Wrigley Field - The Curse is Broken!
We invite you to our home town of Chicago to enjoy the friendly confines of historic Wrigley Field. Stay for the weekend or visit during a mid-week series. We have your Cubs travel package covered for game day! Enjoy lodging in Chicago, located just steps from the famous Magnificent Mile shopping and Navy Pier. Visit the Chicago Sports Museum at Harry Caray's 7th Inning Stretch Restaurant. Go behind the scenes at Wrigley Field and see the Cubs dugout, get a picture on the field, and explore the VIP Cubs Suites before you watch the first pitch!
Chicago Cubs Tour Review
Wrigley Field -- Chicago, Illinois
Where is Wrigley Field Located?
One of the most recognizable venues in the United States, Wrigley Field has been then home of the Chicago Cubs since 1916. Located in the Lakeview neighborhood of Chicago, the area around the stadium has an abundance of bars, and restaurants, which fans typically refer to as "Wrigleyville". Wrigley Field was built in 1914, and was originally called Weeghman Field, which was built for the Federal League team, the Chicago Whales. In 1916, the park became the home to the Chicago Cubs, and was renamed Cubs Park, which lasted until 1927 when Cubs owner, William Wrigley Jr. renamed the park "Wrigley Field".
Wrigley Field was also the home of the Chicago Bears from 1921-1970, before moving to Soldier Field. Throughout the years, Wrigley Field has had major renovations, including: adding a 2nd deck for the grandstands, adding bleachers to the stadium, and planting the now famous Boston Ivy in 1937. In addition, after a long battle with residents of the Lakeview are, Wrigley Field added lights to the stadium in 1988, when they played their first home night game. Wrigley Field is a must see for any sports fan, and is one of baseball's greatest landmarks.
Where to sit at Wrigley Field?
Quick notes about sections: The Cubs dugout is located in front of Sections 12-15; the Visitors dugout is located in front of section 27-32. (Section 33 allows you to look directly into the visitors’ dugout).
There are five levels of seating at Wrigley Field with some of the most unique areas to enjoy a game in the league. Fans can sit practically on the field in the Dugout and Bullpin seats that run between the Cubs and Visitors dugout or the end of the Visitors dugout to the right field bullpen.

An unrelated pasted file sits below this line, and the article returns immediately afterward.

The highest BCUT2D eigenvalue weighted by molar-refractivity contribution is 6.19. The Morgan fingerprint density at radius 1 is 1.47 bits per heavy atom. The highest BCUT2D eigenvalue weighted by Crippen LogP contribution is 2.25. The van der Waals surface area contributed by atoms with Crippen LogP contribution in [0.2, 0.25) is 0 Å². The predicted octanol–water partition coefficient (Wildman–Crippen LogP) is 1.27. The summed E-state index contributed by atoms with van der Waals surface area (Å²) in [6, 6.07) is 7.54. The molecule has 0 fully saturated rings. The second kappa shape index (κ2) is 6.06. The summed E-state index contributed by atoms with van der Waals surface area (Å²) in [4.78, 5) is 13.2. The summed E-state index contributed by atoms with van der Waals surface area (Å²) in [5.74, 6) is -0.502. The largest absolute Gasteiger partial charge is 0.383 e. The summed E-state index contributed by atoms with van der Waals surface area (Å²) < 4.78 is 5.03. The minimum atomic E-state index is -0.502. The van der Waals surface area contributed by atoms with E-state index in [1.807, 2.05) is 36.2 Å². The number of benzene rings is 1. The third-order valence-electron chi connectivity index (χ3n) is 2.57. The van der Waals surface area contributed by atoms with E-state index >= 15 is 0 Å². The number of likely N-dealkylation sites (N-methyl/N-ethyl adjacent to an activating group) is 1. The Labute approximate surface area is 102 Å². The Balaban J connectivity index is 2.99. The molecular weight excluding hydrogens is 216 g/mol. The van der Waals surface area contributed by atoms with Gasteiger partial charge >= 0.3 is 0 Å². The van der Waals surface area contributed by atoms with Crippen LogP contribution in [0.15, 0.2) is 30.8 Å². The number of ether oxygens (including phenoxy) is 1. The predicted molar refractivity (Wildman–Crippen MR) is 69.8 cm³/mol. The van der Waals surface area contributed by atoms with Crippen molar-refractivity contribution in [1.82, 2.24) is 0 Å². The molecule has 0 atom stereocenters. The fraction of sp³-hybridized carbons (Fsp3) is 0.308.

The Club Box seating area (Sections 1-39) has 10 rows of seats and is the closest to the field. Field Box Sections 101-142 have 15 rows. Both provide excellent unobstructed views of the entire park. These are commonly also called ‘Sun Seats’ so be prepared to bake in the summer with no possible protection from the elements.
We like the 200 level Terrace Box because it is covered. Shady, cool and comfortable on hot summer day games and a great place to stay dry during a rain delay. Be sure to stick to the lower rows below row 5 or 7 in infield sections. Poles supporting the upper decks can cause obstructions especially in the outfield Terrace boxes. Seating above row 16 in most 200 level seats may also have a partially blocked view because of the upper-deck overhang. Fans sitting there may have trouble seeing fly balls and the scoreboard.
The 400 and 500 level Upper Deck is set closer to the field than most upper decks in baseball. The 400 level has 10 rows that are uncovered and have unobstructed views. The 500 level has 9 rows but be aware of possible pole obstructions in higher rows.
Special Fan Seating Sections
The center fields Bud Light Bleachers were immortalized by the play “Bleacher Bums.” The Bums are long gone now and are home to young, yuppie-types who are into sun, suds and socializing at the ol’ ball game. Seating is general admission, first come, first serve. NOTE: The bleacher re-construction at Wrigley Field is not yet completed. Please check back for additional details on when this section will be completed.
Section 101, in the left-field corner, is an alcohol-free family section.
Luxury Seating Sections, Box Suites, Special Seating
The Mezzanine Suites are situated between the 100 and 200 Level decks and accommodate 15 to 55 people. They offer both outdoor seating and indoor accommodations, including plasma TV screens and VIP parking passes. Catering is available. The Batter’s Eye is located in the centerfield Bud Light Bleachers and can accommodate 75 and 100 people. Features include plasma TVs, private restrooms, and parking passes.
Wheelchair seating can be found the Field Box area behind home plate (Aisles 120 and 122); the Upper Deck Boxes behind home plate (Aisles 419, 420, 421 and 422), the Terrace Reserved area (Row 23 between Aisles 205 and 235) and in the Bud Light Bleachers (Aisles 307, 316, 317 and 318). Elevators are available to reach all sections.